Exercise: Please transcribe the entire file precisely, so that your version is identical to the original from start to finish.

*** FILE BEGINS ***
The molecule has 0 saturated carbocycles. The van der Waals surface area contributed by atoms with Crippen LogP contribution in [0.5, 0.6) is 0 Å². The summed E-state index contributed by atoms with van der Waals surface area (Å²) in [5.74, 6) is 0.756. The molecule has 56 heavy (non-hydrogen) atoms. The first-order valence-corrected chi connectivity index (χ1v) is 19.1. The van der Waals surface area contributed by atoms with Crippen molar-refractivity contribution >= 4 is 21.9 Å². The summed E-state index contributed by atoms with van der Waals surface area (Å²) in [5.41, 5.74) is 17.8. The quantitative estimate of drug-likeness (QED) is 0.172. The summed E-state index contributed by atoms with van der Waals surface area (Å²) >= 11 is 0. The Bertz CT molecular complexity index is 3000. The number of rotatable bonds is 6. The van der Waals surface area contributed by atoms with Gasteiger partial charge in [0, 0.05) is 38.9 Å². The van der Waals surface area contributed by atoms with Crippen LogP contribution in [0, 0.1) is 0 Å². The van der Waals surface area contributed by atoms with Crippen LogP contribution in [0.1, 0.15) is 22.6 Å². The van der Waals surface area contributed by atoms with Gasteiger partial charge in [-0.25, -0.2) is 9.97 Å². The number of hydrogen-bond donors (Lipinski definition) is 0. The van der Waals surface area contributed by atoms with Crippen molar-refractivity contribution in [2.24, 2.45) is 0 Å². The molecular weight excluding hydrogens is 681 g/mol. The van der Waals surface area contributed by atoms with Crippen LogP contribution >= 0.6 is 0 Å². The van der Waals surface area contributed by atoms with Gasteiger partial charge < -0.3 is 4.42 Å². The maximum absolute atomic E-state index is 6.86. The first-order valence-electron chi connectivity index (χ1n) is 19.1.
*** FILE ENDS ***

The molecule has 0 saturated carbocycles. The van der Waals surface area contributed by atoms with Crippen LogP contribution in [0.5, 0.6) is 0 Å². The summed E-state index contributed by atoms with van der Waals surface area (Å²) in [5.74, 6) is 0.756. The molecule has 56 heavy (non-hydrogen) atoms. The first-order valence-corrected chi connectivity index (χ1v) is 19.1. The van der Waals surface area contributed by atoms with Crippen molar-refractivity contribution >= 4 is 21.9 Å². The summed E-state index contributed by atoms with van der Waals surface area (Å²) in [5.41, 5.74) is 17.8. The quantitative estimate of drug-likeness (QED) is 0.172. The summed E-state index contributed by atoms with van der Waals surface area (Å²) >= 11 is 0. The Bertz CT molecular complexity index is 3000. The number of rotatable bonds is 6. The van der Waals surface area contributed by atoms with Gasteiger partial charge in [0, 0.05) is 38.9 Å². The van der Waals surface area contributed by atoms with Crippen LogP contribution in [0, 0.1) is 0 Å². The van der Waals surface area contributed by atoms with Crippen LogP contribution in [0.1, 0.15) is 22.6 Å². The van der Waals surface area contributed by atoms with Gasteiger partial charge in [-0.25, -0.2) is 9.97 Å². The number of hydrogen-bond donors (Lipinski definition) is 0. The van der Waals surface area contributed by atoms with Crippen molar-refractivity contribution in [2.24, 2.45) is 0 Å². The molecular weight excluding hydrogens is 681 g/mol. The van der Waals surface area contributed by atoms with Crippen LogP contribution >= 0.6 is 0 Å². The van der Waals surface area contributed by atoms with Gasteiger partial charge < -0.3 is 4.42 Å². The maximum absolute atomic E-state index is 6.86. The first-order valence-electron chi connectivity index (χ1n) is 19.1.